In poorer countries, a majority of uneaten food is lost before it has a chance to be consumed. Depending on the crop, an estimated 15 to 35 percent of food may be lost in the field. Another 10 to15 percent is discarded during processing, transport and storage, the brief states. In richer countries, production is more efficient but waste is greater, the report says. "People toss the food they buy and all the resources used to grow ship and produce the food along with it." In the United States, for instance, as much as 30 percent of food, worth some US$48.3 billion, is thrown away.


More than half the food produced today is lost, wasted or discarded because of inefficiency, UNEP said in a report launched in Nairobi on 17 February.

"There is evidence … that the world could feed the entire projected population growth alone by becoming more efficient while also ensuring the survival of wild animals, birds and fish on this planet," Achim Steiner, UNEP Executive Director, said at the launch of The Environmental Food Crisis: The Environment's Role in Averting Future Food Crises.
The report, which details a seven-point plan to reduce hunger and rising food insecurity, was released during the 25th session of the UNEP Governing Council/Global Ministerial Environment Forum from 16 to 20 February.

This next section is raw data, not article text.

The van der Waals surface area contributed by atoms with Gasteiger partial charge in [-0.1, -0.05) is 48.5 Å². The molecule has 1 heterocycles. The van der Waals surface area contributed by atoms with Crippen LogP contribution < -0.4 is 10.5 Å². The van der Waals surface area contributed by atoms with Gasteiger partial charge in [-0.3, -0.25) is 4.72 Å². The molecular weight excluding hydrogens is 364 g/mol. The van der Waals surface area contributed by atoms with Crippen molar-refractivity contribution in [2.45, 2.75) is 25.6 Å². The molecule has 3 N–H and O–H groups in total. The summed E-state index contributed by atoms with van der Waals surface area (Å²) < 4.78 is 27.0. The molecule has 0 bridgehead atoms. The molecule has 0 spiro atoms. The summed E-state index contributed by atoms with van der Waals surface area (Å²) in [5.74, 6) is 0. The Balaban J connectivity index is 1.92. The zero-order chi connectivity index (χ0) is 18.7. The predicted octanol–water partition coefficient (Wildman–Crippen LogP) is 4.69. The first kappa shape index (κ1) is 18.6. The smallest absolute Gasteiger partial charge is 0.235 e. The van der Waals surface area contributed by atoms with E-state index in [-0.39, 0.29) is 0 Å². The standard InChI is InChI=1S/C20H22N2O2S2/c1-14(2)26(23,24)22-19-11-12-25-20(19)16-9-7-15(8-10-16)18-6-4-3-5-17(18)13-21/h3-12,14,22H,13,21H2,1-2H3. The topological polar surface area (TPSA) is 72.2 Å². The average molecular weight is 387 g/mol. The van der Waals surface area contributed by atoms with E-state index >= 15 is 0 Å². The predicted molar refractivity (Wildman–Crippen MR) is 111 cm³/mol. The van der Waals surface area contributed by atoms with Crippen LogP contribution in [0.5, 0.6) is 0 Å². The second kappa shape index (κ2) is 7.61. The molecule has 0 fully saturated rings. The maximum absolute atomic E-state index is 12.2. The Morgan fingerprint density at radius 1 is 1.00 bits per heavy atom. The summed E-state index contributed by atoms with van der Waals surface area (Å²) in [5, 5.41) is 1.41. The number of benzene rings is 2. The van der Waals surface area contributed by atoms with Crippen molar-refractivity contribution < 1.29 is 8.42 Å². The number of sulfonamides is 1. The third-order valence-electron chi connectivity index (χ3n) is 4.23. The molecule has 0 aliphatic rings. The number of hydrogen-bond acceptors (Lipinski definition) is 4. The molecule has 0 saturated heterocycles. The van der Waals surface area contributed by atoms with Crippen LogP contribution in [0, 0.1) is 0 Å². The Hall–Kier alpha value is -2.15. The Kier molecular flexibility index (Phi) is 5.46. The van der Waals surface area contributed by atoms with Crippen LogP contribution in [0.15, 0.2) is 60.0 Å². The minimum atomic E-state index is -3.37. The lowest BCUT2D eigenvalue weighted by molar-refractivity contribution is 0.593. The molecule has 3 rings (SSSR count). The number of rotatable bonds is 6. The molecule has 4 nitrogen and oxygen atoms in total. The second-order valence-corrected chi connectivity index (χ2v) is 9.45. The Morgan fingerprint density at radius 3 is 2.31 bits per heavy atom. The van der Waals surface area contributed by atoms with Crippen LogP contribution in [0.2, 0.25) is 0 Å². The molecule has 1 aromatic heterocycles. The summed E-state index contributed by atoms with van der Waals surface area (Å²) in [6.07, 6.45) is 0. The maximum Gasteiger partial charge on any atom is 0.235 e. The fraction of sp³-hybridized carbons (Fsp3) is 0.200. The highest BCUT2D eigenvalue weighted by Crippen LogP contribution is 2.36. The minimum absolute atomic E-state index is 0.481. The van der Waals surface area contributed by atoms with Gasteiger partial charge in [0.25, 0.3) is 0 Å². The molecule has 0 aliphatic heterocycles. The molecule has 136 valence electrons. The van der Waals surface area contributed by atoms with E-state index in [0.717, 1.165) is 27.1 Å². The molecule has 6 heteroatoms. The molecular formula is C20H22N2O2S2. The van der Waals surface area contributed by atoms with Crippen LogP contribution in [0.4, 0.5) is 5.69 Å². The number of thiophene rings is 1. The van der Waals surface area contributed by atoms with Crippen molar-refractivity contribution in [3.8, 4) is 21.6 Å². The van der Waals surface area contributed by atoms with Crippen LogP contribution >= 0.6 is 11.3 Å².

Recycling food waste and deploying new technologies - aimed at producing bio-fuels - could be a key environmentally friendly alternative to increased use of cereals for livestock, notes the report.


Since the alternative lies before us is to revamp the current system of distribution to create an inclusive system to avoid further loss of depletion of natural wealth.


Poor and emerging economies should increase more subsidies on food that is to be distributed among less privileged. Issuing of food security smart cards to the poorer sections region wise might improve targeted distribution system’s efficiency. The recent UIP card enthusiasm should include poorer sections data base to annul the bogus beneficiaries. Remembering there is still a nearly 30% poor people reside in the country; since India should act before preach to others on the subject. 


Food of want and food of waste should not co-exist as it remark stark reality of emphatic failure of human race as a whole.